Did you know that 80% of the neurotransmitter serotonin (also known as the happy hormone) is produced in our guts? Serotonin regulates our mood and social behaviour, appetite and digestion, sleep, memory as well as sexual desire and function.

What has this got to do with feedback? Well, the first thing to pay attention to the feedback is what is happening inside yourself. Shut off from all of the outside influences and listen to your body. Where is there tension? How are you feeling? What is the likely cause of these sensations?

To do this effectively, make sure your stomach is not empty, you are in good health and you are not tired. Set aside a quiet time and space and then breath. Move beyond the thoughts you have about yourself, your business and the world around you.

Remember that you are not your thoughts. Your thoughts and decisions come and go like hiccoughs. You are the presence behind your thoughts (if you want to go really deeply into this you are the entire cosmos - but we’ll save that for another time).

If you take care of your health and well being, your gut will often guide you more clearly than the estimated fifty thousand plus thoughts we have each day. Nobody can dispute how you feel about things and only you know your own feelings.

Listening to your internal feedback is the place to start when you want to consider what you know and don’t know. Sometimes your internal feedback can even take you into territory that you don’t know you don’t know.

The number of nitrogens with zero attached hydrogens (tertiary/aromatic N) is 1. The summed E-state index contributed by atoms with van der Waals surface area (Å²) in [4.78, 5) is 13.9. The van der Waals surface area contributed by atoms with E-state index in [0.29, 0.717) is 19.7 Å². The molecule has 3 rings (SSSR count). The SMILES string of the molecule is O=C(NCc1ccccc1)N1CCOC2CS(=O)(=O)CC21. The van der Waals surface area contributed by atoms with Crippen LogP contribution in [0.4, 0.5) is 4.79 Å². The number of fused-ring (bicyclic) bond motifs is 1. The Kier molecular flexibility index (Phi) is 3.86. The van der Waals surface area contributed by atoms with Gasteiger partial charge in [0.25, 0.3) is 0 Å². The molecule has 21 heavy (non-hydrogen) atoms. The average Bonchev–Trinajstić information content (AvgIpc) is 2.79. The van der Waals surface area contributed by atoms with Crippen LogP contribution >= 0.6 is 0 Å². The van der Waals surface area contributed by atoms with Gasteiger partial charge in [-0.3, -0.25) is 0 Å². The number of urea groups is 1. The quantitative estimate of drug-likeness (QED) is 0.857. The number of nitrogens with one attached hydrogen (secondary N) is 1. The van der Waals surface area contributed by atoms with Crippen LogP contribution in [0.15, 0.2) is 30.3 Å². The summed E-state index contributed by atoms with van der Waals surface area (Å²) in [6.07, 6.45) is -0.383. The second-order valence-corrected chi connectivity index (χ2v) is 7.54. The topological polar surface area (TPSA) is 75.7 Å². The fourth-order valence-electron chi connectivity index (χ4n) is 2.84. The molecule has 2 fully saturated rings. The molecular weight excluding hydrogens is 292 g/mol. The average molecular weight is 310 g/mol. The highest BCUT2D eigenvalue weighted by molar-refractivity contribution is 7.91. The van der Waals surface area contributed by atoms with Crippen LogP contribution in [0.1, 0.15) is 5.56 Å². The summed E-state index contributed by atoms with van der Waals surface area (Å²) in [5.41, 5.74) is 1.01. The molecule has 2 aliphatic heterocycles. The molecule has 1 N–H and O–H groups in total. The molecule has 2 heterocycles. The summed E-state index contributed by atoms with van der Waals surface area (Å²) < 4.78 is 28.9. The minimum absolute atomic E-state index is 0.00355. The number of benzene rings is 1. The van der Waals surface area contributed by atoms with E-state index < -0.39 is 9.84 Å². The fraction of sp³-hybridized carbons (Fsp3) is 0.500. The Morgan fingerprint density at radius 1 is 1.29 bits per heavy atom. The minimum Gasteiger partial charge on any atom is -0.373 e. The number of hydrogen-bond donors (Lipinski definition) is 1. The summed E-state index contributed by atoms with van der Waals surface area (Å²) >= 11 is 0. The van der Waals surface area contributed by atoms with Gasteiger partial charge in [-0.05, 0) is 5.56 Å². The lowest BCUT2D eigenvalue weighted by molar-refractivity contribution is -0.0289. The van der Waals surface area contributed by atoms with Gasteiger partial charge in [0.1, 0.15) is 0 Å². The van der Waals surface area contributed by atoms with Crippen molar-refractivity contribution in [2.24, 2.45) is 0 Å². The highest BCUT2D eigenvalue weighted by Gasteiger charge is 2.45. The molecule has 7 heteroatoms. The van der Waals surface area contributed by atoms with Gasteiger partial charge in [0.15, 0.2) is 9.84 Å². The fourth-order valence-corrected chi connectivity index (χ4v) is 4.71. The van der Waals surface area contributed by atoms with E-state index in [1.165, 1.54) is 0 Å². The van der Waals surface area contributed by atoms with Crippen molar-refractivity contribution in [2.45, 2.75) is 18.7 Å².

Once you are in tune with your own internal feedback you can start to pay attention to the feedback from others on things that you don’t know that you don’t know as well as things you do know but have forgotten to pay attention to (you know - the ones most commonly and frustratingly identified by consultants).

External Feedback

From Cooley’s perspective, external feedback is really filtered by your own internal bias anyway (I am who I think you think I am). This causes people like Jane issues when she is struggling to pay his bills and she doesn’t know that there’s a deep rich well of oil beneath her. How could she ever discover this?

Even if Jane were to ask experts to help her she may well be hampered by beliefs that she might have built up about her unworthiness. Stories that her family, friends, school, etc may have shared with her and which she in turned believed and built into the way she sees the world around her. Aside from that, how would she even know to ask for the type of expert that would help her to uncover oil reserves.

The fact is, external feedback is our best chance of improving our lot. Even when we find it hard and don’t like it. Perhaps even more so when we have an emotional reaction to it. Just as we need to pay attention to what’s going on inside ourselves, we also need to have our ears and eyes open to the world around us. 

We need to find others in our lives who offer honest, unbiased feedback on how we are doing. We need to actively solicit feedback and be open to hearing it’s message, even when it’s difficult and our egos are stinging from it. It’s most helpful though, when we have a clear idea of where you want to go.

The Right Direction

Lewis Carroll once wrote “If you don’t know where you want to go, then it doesn’t matter which path you take.”  We need know what we want and in which direction we are heading. We then need to listen to our internal and external feedback loops as we go to determine if we are heading the right way and adjust accordingly.

Where is the abundance currently concealed from your view in your life? Where do you want it to be? What can you do to uncover it?

What you focus on will guide you. Slow down. Pay attention to what is working and ignore what isn’t. If you have an emotional reaction to a feedback loop then there is almost certainly a lesson to be learned from it and, who knows, perhaps even gold hidden within it.